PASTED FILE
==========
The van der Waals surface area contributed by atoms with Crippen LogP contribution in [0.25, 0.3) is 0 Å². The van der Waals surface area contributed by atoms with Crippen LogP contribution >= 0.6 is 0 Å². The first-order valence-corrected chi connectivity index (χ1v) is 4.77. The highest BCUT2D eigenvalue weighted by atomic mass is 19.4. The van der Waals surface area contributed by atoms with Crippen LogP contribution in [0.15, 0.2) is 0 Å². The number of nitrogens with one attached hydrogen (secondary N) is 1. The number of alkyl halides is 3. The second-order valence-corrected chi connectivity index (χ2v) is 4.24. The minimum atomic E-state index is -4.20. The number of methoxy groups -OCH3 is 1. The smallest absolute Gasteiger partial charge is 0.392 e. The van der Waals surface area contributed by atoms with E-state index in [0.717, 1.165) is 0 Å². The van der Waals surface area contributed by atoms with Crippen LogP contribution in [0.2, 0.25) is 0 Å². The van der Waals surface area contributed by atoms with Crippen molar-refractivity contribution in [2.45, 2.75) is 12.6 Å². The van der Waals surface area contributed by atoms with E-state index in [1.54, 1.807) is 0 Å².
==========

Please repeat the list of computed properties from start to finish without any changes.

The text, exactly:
The van der Waals surface area contributed by atoms with Crippen LogP contribution in [0.25, 0.3) is 0 Å². The van der Waals surface area contributed by atoms with Crippen LogP contribution >= 0.6 is 0 Å². The first-order valence-corrected chi connectivity index (χ1v) is 4.77. The highest BCUT2D eigenvalue weighted by atomic mass is 19.4. The van der Waals surface area contributed by atoms with Crippen LogP contribution in [0.15, 0.2) is 0 Å². The number of nitrogens with one attached hydrogen (secondary N) is 1. The number of alkyl halides is 3. The second-order valence-corrected chi connectivity index (χ2v) is 4.24. The minimum atomic E-state index is -4.20. The number of methoxy groups -OCH3 is 1. The smallest absolute Gasteiger partial charge is 0.392 e. The van der Waals surface area contributed by atoms with E-state index in [0.717, 1.165) is 0 Å². The van der Waals surface area contributed by atoms with Crippen LogP contribution in [0.2, 0.25) is 0 Å². The van der Waals surface area contributed by atoms with Crippen molar-refractivity contribution in [2.45, 2.75) is 12.6 Å². The van der Waals surface area contributed by atoms with E-state index in [1.54, 1.807) is 0 Å².